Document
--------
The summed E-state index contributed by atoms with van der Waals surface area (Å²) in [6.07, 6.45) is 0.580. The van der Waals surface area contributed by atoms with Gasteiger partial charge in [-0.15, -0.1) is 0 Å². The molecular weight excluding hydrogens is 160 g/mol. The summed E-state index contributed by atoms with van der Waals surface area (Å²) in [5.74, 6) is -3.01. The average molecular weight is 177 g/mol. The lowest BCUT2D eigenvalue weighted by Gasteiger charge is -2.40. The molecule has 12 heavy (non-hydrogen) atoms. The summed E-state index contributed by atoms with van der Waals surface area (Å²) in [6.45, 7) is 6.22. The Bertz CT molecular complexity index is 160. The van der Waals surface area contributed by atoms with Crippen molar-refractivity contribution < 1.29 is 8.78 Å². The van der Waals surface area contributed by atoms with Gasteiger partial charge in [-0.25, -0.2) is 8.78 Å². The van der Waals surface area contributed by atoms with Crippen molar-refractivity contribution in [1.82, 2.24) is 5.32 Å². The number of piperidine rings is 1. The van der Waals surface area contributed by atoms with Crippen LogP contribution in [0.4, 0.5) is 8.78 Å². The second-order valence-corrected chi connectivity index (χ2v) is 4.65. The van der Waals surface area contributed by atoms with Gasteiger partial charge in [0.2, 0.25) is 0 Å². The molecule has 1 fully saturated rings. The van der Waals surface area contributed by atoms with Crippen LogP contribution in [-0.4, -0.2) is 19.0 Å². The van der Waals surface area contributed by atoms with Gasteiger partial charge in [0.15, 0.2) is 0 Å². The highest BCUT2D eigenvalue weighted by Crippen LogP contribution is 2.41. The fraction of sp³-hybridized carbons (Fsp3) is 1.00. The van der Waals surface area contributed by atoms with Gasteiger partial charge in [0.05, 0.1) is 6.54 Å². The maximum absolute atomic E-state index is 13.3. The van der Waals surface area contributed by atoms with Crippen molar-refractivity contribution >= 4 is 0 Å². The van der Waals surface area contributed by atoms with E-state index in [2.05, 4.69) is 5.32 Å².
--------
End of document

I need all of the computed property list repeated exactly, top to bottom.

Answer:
The summed E-state index contributed by atoms with van der Waals surface area (Å²) in [6.07, 6.45) is 0.580. The van der Waals surface area contributed by atoms with Gasteiger partial charge in [-0.15, -0.1) is 0 Å². The molecular weight excluding hydrogens is 160 g/mol. The summed E-state index contributed by atoms with van der Waals surface area (Å²) in [5.74, 6) is -3.01. The average molecular weight is 177 g/mol. The lowest BCUT2D eigenvalue weighted by Gasteiger charge is -2.40. The molecule has 12 heavy (non-hydrogen) atoms. The summed E-state index contributed by atoms with van der Waals surface area (Å²) in [6.45, 7) is 6.22. The Bertz CT molecular complexity index is 160. The van der Waals surface area contributed by atoms with Crippen molar-refractivity contribution < 1.29 is 8.78 Å². The van der Waals surface area contributed by atoms with Gasteiger partial charge in [-0.25, -0.2) is 8.78 Å². The van der Waals surface area contributed by atoms with Crippen molar-refractivity contribution in [1.82, 2.24) is 5.32 Å². The number of piperidine rings is 1. The van der Waals surface area contributed by atoms with Crippen LogP contribution in [0.4, 0.5) is 8.78 Å². The second-order valence-corrected chi connectivity index (χ2v) is 4.65. The van der Waals surface area contributed by atoms with Gasteiger partial charge in [0.2, 0.25) is 0 Å². The molecule has 1 fully saturated rings. The van der Waals surface area contributed by atoms with Crippen LogP contribution in [-0.4, -0.2) is 19.0 Å². The van der Waals surface area contributed by atoms with Gasteiger partial charge in [0.15, 0.2) is 0 Å². The highest BCUT2D eigenvalue weighted by Crippen LogP contribution is 2.41. The fraction of sp³-hybridized carbons (Fsp3) is 1.00. The van der Waals surface area contributed by atoms with Gasteiger partial charge in [0.05, 0.1) is 6.54 Å². The maximum absolute atomic E-state index is 13.3. The van der Waals surface area contributed by atoms with Crippen molar-refractivity contribution >= 4 is 0 Å². The van der Waals surface area contributed by atoms with E-state index in [2.05, 4.69) is 5.32 Å².